Each of these contenders has powerful Rule Maker characteristics, though none except Intuit (Nasdaq: INTU) has the whole package. You might completely disagree with these suggestions, but each of these companies has plenty of room to grow and possesses a competitive advantage that should keep its earnings marching steadily upward.

  • Timberland (NYSE: TBL). What I like about this company is its established brand name and track record of success in perhaps the most attractive and versatile segment of the footwear industry: brown shoes. The company has grown sales almost 19% through the first nine months of 2000, has no long-term debt, sports profit margins in the 10% range, and generates good cash on an annual basis. Over the last 10 years, it has grown at a 46.5% annual rate (mainly because of a powerful run-up over the last two years), and it's just crossing the $1 billion sales barrier. It has a market value around $2.7 billion. It's expensive thanks to its recent performance, but I consider it a company to keep an eye on.
  • Estee Lauder (NYSE: EL). The country's premier cosmetics, skin care, and fragrance company, Estee Lauder's stock has grown at a 20.8% annual rate since 1995. Brand name products with strong customer recognition include Clinique, Origins, and Aveda. Gross margins topping 60% give the company the resources to develop sales clerks into an elite group. Sales grew 10% to $4.4 billion last year, though high operating costs have kept its net margins below 10%. Its market value is just under $10 billion.
  • Intuit. King of the personal finance software world, Intuit has net margins of nearly 30%, 12 times more cash than debt, sales that grew 30% last year, and 27.7% annual returns over the last seven years. It just topped $1 billion in sales in its latest fiscal year and has a $7.5 billion market value. In addition to its light business model, Intuit's dominance in the personal finance arena has given it a foothold to expand its business onto the Web with online tax filing and small business management software.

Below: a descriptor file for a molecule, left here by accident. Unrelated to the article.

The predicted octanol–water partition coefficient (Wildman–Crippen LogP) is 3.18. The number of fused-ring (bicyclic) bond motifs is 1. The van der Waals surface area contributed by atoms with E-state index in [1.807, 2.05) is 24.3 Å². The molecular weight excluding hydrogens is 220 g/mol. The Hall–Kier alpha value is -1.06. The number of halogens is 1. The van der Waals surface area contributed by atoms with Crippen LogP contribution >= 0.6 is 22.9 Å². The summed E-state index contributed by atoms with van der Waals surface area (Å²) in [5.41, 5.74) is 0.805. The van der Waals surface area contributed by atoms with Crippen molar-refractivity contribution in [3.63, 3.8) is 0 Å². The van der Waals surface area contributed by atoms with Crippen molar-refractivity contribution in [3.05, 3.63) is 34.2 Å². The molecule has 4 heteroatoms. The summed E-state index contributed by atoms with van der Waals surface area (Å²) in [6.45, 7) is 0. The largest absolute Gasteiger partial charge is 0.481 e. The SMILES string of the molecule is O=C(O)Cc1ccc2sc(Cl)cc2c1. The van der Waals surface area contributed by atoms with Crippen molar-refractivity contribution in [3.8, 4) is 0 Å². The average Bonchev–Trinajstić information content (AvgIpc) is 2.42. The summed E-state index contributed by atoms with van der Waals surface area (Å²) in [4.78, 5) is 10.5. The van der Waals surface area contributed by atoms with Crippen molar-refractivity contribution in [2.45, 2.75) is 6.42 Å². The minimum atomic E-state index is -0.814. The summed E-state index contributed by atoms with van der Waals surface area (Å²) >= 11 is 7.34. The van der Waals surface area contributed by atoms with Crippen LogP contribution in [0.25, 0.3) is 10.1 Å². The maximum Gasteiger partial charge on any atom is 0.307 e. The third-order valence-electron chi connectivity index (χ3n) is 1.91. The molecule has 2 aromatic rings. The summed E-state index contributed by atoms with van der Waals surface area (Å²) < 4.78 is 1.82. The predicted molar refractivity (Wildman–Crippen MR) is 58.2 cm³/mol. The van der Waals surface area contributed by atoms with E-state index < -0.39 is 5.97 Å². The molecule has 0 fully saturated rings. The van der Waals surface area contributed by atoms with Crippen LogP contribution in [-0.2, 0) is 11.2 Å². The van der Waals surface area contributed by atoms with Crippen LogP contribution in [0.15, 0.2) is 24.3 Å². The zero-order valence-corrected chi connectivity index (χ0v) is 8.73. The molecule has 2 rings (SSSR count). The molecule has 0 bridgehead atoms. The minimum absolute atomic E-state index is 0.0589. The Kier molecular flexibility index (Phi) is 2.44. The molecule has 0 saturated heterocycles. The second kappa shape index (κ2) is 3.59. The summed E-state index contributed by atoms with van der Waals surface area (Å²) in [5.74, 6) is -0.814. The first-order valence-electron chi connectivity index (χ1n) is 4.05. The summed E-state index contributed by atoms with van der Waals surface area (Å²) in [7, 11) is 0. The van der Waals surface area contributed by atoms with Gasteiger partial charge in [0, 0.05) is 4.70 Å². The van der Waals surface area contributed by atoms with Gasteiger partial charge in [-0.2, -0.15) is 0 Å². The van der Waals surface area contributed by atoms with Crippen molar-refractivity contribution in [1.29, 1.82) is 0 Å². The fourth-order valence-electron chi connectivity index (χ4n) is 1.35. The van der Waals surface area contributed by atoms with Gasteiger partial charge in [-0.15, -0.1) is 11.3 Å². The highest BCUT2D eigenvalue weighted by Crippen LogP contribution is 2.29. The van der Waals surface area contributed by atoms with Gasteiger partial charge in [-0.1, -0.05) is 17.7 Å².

This exercise convinced me more than ever that pure Rule Makers are an elite bunch, a coterie of companies that operate in their own universe. Finding profitable and smaller Rule Makers off the beaten path isn't an easy chore, and the stock screens I ran produced very few companies we haven't already recognized as Rule Maker candidates that meet our criteria.  

So, is that all there is in our universe, a group of maybe 30 or 40 large, true Rule Maker stocks? Strictly speaking, yes. That means the Rule Maker strategy is really more of a waiting game than a hunt for unknown gems. Identify a basket of Rule Makers and wait for an opportunity to purchase them at a price you determine is attractive.

Nevertheless, the heart of the Rule Maker philosophy, in my opinion, is to find highly profitable companies with strong competitive advantages at reasonable prices. There are companies that fit this mold that don't perfectly fit our criteria, and it's worth casting a large-enough net so that you pull up some different candidates for consideration from time to time. 

Have a great day.